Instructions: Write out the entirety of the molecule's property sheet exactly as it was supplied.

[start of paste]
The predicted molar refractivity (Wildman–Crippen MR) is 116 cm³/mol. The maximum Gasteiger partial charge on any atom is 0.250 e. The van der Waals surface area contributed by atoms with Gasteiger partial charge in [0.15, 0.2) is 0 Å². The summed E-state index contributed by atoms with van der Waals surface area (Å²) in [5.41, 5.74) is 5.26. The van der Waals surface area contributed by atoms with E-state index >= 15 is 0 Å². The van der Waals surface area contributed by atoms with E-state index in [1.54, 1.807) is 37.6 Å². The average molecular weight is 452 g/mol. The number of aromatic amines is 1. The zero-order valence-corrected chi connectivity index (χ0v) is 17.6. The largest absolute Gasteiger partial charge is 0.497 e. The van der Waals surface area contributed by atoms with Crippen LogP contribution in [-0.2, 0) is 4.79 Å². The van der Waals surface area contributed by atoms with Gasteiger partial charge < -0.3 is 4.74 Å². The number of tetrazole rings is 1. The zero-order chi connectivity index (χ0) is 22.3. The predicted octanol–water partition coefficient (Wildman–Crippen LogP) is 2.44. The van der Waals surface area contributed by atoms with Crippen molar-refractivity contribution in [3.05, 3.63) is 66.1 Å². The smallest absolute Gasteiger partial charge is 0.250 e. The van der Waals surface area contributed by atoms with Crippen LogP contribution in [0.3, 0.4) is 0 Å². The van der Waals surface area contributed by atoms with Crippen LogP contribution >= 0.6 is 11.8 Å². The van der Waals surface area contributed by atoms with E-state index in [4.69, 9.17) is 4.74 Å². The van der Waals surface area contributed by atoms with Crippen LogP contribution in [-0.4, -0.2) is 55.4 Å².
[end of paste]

The predicted molar refractivity (Wildman–Crippen MR) is 116 cm³/mol. The maximum Gasteiger partial charge on any atom is 0.250 e. The van der Waals surface area contributed by atoms with Gasteiger partial charge in [0.15, 0.2) is 0 Å². The summed E-state index contributed by atoms with van der Waals surface area (Å²) in [5.41, 5.74) is 5.26. The van der Waals surface area contributed by atoms with E-state index >= 15 is 0 Å². The van der Waals surface area contributed by atoms with E-state index in [1.54, 1.807) is 37.6 Å². The average molecular weight is 452 g/mol. The number of aromatic amines is 1. The zero-order valence-corrected chi connectivity index (χ0v) is 17.6. The largest absolute Gasteiger partial charge is 0.497 e. The van der Waals surface area contributed by atoms with Crippen LogP contribution in [-0.2, 0) is 4.79 Å². The van der Waals surface area contributed by atoms with Gasteiger partial charge < -0.3 is 4.74 Å². The number of tetrazole rings is 1. The zero-order chi connectivity index (χ0) is 22.3. The predicted octanol–water partition coefficient (Wildman–Crippen LogP) is 2.44. The van der Waals surface area contributed by atoms with Crippen molar-refractivity contribution in [3.05, 3.63) is 66.1 Å². The smallest absolute Gasteiger partial charge is 0.250 e. The van der Waals surface area contributed by atoms with Crippen LogP contribution in [0.3, 0.4) is 0 Å². The van der Waals surface area contributed by atoms with Crippen LogP contribution >= 0.6 is 11.8 Å². The van der Waals surface area contributed by atoms with E-state index in [4.69, 9.17) is 4.74 Å². The van der Waals surface area contributed by atoms with Crippen LogP contribution in [-0.4, -0.2) is 55.4 Å².